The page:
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Title

The progamic phase of an early-divergent angiosperm, Annona cherimola (Annonaceae)

AuthorsLora, Jorge ; Hormaza Urroz, José Ignacio; Herrero Romero, María
KeywordsAnnona cherimola
Annonaceae
embryo sac
endosperm
Magnoliid
ovule
pollen–pistil interaction
pollen tube
Issue DateFeb-2010
PublisherOxford University Press
CitationLora J, Hormaza JI, Herrero M. The progamic phase of an early-divergent angiosperm, Annona cherimola (Annonaceae). Annals of Botany 105 (2): 221-231 (2010)
AbstractBackground and Aims: Recent studies of reproductive biology in ancient angiosperm lineages are beginning to shed light on the early evolution of flowering plants, but comparative studies are restricted by fragmented and meagre species representation in these angiosperm clades. In the present study, the progamic phase, from pollination to fertilization, is characterized in Annona cherimola, which is a member of the Annonaceae, the largest extant family among early-divergent angiosperms. Beside interest due to its phylogenetic position, this species is also an ancient crop with a clear niche for expansion in subtropical climates. Methods: The kinetics of the reproductive process was established following controlled pollinations and sequential fixation. Gynoecium anatomy, pollen tube pathway, embryo sac and early post-fertilization events were characterized histochemically. Key Results: A plesiomorphic gynoecium with a semi-open carpel shows a continuous secretory papillar surface along the carpel margins, which run from the stigma down to the obturator in the ovary. The pollen grains germinate in the stigma and compete in the stigma-style interface to reach the narrow secretory area that lines the margins of the semi-open stylar canal and is able to host just one to three pollen tubes. The embryo sac has eight nuclei and is well provisioned with large starch grains that are used during early cellular endosperm development. Conclusions: A plesiomorphic simple gynoecium hosts a simple pollen–pistil interaction, based on a support–control system of pollen tube growth. Support is provided through basipetal secretory activity in the cells that line the pollen tube pathway. Spatial constraints, favouring pollen tube competition, are mediated by a dramatic reduction in the secretory surface available for pollen tube growth at the stigma–style interface. This extramural pollen tube competition contrasts with the intrastylar competition predominant in more recently derived lineages of angiosperms.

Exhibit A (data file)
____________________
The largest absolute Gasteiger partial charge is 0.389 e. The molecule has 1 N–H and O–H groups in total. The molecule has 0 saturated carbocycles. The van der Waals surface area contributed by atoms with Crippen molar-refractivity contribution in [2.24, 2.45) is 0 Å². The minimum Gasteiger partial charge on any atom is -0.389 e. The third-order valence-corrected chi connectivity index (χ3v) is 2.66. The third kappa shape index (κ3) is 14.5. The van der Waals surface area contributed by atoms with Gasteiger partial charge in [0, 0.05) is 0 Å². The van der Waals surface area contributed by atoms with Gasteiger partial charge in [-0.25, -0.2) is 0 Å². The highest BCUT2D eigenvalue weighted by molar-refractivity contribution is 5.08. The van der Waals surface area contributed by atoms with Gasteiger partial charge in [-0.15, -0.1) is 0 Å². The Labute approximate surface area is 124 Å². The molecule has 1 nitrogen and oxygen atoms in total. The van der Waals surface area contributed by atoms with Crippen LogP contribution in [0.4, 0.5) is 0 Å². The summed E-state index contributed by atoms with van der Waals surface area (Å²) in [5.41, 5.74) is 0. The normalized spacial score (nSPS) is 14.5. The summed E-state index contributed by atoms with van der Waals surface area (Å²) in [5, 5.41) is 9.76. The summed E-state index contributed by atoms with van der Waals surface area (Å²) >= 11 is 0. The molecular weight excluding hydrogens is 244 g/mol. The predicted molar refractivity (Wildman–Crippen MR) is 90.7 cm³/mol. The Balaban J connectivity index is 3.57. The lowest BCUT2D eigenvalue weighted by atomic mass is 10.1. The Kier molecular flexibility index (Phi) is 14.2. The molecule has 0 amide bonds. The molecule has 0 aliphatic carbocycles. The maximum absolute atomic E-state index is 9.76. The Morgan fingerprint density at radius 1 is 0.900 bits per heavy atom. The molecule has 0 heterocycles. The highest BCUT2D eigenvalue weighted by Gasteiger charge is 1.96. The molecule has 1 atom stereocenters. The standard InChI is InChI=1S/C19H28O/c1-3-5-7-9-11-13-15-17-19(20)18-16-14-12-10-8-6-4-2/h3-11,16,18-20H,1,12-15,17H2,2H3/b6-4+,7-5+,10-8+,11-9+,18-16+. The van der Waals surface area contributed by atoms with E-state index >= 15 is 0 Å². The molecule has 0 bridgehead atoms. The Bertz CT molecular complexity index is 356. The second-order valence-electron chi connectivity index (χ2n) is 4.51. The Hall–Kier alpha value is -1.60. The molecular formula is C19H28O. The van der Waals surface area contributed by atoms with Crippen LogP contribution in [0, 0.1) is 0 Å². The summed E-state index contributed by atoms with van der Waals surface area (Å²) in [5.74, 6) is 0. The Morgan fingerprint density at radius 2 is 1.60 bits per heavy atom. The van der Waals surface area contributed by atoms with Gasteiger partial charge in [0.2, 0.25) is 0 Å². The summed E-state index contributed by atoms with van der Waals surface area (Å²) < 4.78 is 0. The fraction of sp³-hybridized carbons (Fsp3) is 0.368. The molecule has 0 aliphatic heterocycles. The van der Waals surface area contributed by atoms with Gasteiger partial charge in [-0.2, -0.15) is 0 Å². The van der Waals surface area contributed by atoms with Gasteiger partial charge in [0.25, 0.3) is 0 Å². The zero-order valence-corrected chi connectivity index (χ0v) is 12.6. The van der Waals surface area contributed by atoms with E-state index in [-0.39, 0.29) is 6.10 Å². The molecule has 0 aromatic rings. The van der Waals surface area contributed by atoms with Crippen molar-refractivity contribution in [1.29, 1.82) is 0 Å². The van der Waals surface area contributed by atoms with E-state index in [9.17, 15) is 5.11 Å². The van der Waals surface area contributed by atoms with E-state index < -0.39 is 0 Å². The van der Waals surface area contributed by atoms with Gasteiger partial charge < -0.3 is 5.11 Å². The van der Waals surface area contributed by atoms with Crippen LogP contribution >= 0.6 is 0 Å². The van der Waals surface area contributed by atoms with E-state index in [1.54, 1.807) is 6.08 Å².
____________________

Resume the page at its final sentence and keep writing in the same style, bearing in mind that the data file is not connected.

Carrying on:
Description33 Pag. The definitive version, with the figures, is available at: http://aob.oxfordjournals.org/
Publisher version (URL)http://dx.doi.org/10.1093/aob/mcp276
URIhttp://hdl.handle.net/10261/24260
DOI10.1093/aob/mcp276
ISSN0305-7364
E-ISSN1095-8290
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